|Do laws, policies, and practices guarantee equal treatment of various segments of the population?
Discrimination against women, the LGBT+ community, and people with disabilities is pervasive. Among other problems, women face bias in employment and disparities in access to financial services.
Harassment and discrimination on the basis of sexual orientation occur regularly, and neither is prohibited by law. In 2017, the Senate passed two anti-LGBT+ bills that would limit access to employment and explicitly ban same-sex marriage; the bills remained under consideration in the Chamber of Deputies at the end of 2019.
|Do individuals enjoy freedom of movement, including the ability to change their place of residence, employment, or education?
The government generally does not restrict travel or place limits on the ability to change one’s place of employment or education. However, insecurity prevented free movement, particularly in Port-au-Prince, as roads were blockaded for 10 days in February 2019 and for a nine-week period between September and December. In addition, the government’s flawed response to natural disasters has prevented many displaced residents from returning to their homes, forcing them to live in poor conditions for extended periods. At year’s end, 33,000 people were living in camps for the internally displaced.
Score Change: The score declined from 2 to 1 because of the consistent use of semipermanent roadblocks through much of the country by protesters and criminal groups, which limited Haitians’ freedom of movement.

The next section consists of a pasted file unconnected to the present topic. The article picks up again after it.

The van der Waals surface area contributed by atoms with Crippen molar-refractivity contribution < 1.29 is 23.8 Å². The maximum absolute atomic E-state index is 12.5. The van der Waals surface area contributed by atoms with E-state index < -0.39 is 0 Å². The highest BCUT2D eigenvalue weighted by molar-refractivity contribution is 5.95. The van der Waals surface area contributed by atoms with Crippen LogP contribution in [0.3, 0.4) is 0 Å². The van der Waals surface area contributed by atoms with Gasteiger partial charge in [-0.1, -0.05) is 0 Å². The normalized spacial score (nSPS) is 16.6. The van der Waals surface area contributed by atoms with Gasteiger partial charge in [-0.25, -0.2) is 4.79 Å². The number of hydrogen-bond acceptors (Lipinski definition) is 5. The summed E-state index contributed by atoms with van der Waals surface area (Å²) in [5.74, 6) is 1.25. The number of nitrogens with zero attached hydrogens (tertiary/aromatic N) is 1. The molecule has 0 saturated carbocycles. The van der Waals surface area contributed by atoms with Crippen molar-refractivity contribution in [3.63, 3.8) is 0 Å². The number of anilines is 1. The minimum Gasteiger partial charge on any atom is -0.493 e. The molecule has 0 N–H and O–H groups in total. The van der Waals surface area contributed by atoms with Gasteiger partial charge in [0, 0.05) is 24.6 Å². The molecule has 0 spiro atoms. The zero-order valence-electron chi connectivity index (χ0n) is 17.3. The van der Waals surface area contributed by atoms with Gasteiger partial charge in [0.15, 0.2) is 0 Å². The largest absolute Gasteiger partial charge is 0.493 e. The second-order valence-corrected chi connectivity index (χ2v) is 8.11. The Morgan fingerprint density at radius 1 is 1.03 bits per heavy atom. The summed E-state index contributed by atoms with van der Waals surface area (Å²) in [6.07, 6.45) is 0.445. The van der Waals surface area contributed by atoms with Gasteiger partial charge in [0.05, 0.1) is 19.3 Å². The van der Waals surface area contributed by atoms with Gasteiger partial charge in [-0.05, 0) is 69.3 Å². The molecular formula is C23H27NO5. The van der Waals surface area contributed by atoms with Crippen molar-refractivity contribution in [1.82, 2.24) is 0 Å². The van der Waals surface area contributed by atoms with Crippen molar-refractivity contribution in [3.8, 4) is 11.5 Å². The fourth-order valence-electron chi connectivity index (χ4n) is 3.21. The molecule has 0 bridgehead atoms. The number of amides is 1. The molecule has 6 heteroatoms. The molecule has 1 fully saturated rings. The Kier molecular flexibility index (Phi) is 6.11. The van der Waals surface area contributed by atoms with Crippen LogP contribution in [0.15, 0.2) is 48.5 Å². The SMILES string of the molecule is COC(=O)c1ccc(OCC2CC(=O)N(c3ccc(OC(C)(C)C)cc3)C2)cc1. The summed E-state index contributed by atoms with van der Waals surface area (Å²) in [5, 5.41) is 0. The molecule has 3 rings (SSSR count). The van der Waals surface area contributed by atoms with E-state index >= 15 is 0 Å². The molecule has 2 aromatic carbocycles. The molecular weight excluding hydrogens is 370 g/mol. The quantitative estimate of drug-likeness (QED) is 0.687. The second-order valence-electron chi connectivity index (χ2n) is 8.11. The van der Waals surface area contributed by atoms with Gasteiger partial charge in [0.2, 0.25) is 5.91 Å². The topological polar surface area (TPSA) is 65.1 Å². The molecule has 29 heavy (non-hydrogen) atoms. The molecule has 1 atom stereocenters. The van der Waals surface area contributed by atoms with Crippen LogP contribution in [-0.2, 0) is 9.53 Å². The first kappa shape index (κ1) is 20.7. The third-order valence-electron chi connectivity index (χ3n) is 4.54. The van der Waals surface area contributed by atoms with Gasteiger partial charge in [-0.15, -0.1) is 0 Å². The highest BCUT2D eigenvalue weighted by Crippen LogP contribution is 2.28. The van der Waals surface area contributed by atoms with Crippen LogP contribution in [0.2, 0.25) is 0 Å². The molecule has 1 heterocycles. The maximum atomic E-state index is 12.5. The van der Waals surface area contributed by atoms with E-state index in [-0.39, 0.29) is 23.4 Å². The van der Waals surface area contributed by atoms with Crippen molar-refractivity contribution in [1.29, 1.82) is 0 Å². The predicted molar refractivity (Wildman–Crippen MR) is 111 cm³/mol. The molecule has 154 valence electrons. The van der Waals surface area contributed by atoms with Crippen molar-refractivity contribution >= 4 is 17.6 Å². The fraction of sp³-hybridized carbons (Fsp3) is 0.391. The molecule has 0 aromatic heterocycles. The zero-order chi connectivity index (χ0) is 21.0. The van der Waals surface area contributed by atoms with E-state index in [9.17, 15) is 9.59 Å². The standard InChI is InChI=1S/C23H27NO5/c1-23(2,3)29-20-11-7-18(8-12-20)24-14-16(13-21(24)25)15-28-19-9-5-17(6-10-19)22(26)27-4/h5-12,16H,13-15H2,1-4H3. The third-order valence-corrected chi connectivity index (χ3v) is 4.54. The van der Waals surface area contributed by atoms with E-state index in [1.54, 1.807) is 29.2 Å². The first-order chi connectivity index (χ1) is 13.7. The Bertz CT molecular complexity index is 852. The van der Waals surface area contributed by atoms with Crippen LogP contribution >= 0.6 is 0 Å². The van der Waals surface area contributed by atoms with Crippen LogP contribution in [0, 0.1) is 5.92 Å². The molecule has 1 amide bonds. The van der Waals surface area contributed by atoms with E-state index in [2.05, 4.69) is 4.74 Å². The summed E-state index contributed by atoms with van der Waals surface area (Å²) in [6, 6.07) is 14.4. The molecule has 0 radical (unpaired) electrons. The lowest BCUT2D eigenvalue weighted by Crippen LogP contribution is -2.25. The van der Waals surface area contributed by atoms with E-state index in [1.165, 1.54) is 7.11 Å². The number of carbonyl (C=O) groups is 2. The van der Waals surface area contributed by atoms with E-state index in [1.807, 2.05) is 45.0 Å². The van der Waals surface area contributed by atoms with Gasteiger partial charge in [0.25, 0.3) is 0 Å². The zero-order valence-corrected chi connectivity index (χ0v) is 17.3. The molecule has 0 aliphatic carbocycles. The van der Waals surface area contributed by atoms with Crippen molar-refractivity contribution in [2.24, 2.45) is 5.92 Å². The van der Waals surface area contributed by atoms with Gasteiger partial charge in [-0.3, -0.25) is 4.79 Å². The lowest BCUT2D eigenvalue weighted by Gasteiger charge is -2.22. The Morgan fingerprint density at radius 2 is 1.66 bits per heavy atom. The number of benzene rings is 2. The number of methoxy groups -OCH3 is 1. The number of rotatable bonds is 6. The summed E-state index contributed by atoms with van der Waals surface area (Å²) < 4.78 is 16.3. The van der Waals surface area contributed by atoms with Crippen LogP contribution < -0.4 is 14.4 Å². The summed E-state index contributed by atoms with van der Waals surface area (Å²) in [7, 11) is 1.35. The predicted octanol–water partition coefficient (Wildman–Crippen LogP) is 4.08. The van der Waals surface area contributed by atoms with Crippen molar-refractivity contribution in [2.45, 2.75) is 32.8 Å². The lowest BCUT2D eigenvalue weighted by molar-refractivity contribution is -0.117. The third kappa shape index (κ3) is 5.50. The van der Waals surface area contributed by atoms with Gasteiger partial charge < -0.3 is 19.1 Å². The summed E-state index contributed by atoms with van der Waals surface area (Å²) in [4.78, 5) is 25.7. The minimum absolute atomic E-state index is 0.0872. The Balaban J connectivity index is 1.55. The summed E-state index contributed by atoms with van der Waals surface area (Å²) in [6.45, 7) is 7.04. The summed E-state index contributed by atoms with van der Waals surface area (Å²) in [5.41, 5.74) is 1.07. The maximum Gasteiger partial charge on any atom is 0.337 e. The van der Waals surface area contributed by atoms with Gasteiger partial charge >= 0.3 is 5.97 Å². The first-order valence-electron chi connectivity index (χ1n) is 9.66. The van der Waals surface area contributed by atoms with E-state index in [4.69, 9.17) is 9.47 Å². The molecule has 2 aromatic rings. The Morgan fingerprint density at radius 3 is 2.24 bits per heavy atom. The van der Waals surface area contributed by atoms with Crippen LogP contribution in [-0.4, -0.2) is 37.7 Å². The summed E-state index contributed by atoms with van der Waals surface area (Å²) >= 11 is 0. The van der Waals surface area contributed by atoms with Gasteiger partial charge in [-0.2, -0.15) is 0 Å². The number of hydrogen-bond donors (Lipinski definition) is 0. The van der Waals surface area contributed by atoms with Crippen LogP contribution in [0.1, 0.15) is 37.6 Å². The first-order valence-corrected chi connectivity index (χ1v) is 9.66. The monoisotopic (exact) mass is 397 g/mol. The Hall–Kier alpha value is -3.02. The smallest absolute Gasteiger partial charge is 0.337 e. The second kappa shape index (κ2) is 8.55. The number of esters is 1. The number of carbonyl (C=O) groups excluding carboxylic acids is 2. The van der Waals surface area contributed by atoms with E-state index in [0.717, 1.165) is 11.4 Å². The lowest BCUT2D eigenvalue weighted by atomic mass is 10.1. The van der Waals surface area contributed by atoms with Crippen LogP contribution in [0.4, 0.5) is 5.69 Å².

|Are individuals able to exercise the right to own property and establish private businesses without undue interference from state or nonstate actors?
Although the legal framework protects property rights and private business activity, it is difficult in practice to register property, enforce contracts, and obtain credit. Poor record keeping and corruption contribute to inconsistent enforcement of property rights.
|Do individuals enjoy personal social freedoms, including choice of marriage partner and size of family, protection from domestic violence, and control over appearance?
Basic freedoms related to marriage, divorce, and custody are generally respected. However, there are no laws addressing domestic violence, which is a widespread problem. Both domestic violence and rape are underreported and rarely result in successful prosecutions, with justice officials often favoring reconciliation or other forms of settlement.
|Do individuals enjoy equality of opportunity and freedom from economic exploitation?
Socioeconomic mobility is obstructed by entrenched poverty, with low national literacy rates and over 50 percent of Haitians living on less than $2.40 a day. Legal protections against exploitative working conditions in formal employment are weakly enforced, and most workers are informally employed. As many as 300,000 children work as domestic servants, often without pay or access to education; they are especially vulnerable to physical or sexual abuse. Other forms of child labor are common.
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Global Freedom Score30 100 not free